Ric Flair is one of a handful of wrestlers we could legitimately call the greatest of all time.
Typically the go-to American worker in such discussions, even his most credible countrymen - the Hulk Hogans, Terry Funks, Bret Harts, and Bruno Sammartinos - fall to his total package of pro-wrestling excellence, and yes, Flair had his weaknesses (adherence to formulae, for one), but they were dwarfed by his strengths.
The man was simultaneously a supreme athlete, an all-time great character, a genius between the ropes, and a game-changing megastar, and he'll always be amongst the sport's most decorated performers. Flair was, at minimum, a top-three talker ever. He was a perfect World Champion who worked harder than anyone else as the NWA's figurehead. Later, Flair showed up in the then-WWF, won the Royal Rumble, and add Vince McMahon's top prize to an already-ridiculous résumé - and that only takes us up to 1992.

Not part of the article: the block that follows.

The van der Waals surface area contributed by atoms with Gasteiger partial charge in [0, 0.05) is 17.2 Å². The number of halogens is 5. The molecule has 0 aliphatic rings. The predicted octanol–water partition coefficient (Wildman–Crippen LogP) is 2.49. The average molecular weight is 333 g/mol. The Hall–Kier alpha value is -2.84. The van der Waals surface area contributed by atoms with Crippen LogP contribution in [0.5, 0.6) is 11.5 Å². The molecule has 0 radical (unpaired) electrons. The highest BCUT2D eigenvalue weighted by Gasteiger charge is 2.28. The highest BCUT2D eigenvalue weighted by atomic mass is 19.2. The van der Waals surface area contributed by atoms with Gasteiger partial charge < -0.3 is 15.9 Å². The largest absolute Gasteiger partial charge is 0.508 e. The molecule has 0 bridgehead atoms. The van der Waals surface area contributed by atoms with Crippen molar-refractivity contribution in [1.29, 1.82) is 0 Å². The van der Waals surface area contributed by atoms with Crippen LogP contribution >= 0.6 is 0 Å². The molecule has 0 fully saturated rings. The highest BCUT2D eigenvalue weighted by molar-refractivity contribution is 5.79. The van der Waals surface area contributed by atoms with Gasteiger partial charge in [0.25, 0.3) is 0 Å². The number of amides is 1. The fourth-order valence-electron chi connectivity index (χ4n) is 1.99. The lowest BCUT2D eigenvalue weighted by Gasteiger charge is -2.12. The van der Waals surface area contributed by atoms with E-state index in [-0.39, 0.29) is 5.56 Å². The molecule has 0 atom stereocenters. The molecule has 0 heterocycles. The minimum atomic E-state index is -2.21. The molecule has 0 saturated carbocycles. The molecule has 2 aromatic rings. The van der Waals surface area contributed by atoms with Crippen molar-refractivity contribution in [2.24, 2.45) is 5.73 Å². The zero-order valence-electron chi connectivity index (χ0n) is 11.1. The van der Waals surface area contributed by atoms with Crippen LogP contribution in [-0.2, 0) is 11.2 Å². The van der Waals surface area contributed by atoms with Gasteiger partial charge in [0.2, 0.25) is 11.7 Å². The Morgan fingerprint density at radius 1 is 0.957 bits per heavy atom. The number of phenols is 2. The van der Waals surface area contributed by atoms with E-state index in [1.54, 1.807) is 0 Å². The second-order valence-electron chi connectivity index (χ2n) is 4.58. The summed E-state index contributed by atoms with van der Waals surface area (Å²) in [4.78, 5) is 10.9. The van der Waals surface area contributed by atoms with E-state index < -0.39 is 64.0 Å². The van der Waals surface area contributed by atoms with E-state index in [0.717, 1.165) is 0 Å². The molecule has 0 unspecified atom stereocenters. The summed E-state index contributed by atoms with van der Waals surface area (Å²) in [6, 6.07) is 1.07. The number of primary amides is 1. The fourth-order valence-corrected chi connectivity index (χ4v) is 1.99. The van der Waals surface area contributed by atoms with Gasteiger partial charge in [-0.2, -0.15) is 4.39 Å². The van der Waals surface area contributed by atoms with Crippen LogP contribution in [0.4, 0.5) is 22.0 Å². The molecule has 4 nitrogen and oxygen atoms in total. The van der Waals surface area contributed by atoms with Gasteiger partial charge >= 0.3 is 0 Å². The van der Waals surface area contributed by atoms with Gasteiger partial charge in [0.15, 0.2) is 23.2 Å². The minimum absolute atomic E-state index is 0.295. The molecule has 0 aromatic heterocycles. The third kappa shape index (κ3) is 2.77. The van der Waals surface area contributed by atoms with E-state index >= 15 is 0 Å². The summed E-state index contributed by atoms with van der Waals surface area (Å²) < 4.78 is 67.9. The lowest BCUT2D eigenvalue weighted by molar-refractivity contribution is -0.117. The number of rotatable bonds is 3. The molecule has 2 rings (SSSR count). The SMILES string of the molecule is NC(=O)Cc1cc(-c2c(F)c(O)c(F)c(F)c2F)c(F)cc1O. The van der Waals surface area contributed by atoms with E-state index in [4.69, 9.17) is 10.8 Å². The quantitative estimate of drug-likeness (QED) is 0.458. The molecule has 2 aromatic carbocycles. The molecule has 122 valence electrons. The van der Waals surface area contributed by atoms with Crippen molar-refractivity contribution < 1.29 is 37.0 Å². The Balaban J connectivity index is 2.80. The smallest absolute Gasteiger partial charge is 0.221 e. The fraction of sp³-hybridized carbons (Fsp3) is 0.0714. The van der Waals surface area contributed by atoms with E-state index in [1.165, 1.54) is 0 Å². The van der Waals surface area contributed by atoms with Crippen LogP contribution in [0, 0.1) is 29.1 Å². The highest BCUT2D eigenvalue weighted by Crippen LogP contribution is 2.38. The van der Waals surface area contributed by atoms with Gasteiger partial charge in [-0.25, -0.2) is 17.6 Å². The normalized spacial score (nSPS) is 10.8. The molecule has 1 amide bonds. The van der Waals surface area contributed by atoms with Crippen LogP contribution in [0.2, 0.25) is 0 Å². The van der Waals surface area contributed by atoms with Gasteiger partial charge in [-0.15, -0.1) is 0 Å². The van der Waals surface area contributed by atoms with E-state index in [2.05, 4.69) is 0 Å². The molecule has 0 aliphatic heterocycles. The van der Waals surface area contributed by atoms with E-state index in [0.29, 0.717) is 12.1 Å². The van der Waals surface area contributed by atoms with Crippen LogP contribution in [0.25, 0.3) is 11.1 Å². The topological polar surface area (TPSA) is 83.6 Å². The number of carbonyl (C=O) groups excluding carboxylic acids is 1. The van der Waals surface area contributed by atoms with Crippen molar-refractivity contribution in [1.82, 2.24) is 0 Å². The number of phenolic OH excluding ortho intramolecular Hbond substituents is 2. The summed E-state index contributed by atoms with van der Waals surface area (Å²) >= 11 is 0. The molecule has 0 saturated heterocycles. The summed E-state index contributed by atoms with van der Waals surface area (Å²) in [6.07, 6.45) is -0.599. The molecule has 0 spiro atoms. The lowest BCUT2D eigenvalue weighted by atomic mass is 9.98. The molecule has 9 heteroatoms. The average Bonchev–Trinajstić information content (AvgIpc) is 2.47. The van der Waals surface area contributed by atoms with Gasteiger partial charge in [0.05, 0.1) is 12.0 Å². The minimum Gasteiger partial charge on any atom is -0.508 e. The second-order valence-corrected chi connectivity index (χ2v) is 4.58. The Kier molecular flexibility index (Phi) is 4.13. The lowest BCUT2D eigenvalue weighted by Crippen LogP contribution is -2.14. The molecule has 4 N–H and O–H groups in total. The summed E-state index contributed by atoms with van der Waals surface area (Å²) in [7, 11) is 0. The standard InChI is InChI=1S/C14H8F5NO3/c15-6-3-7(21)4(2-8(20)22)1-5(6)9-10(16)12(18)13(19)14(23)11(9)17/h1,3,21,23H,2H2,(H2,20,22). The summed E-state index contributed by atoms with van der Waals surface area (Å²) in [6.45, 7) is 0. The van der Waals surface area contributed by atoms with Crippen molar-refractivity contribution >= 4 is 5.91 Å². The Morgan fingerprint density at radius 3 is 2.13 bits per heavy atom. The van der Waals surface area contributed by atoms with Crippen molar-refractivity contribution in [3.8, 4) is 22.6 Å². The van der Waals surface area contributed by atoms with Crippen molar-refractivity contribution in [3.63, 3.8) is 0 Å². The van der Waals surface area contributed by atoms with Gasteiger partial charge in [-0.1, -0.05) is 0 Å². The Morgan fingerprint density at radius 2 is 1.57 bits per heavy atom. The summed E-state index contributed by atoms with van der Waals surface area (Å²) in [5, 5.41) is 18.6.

Though Ric recently returned to Raw and SmackDown to promote his and Hulk Hogan's Crown Jewel five-on-five, Flair's wrestling legacy is continued, indirectly, through his daughter's weekly presence on WWE television. Charlotte is on-course to beat his record 16 World Championships within the next few years. Before long, the company will speak 'The Queen's' name with the same reverence as Ric's, regardless of whether it's warranted or not.
A caffeine-dependent life-form from the frozen wastes of north east Scotland. He once tried to start a revolution but didn't print enough pamphlets, so hardly anyone turned up. Give him a follow @andyhmurray. You'll have a great time. Maybe.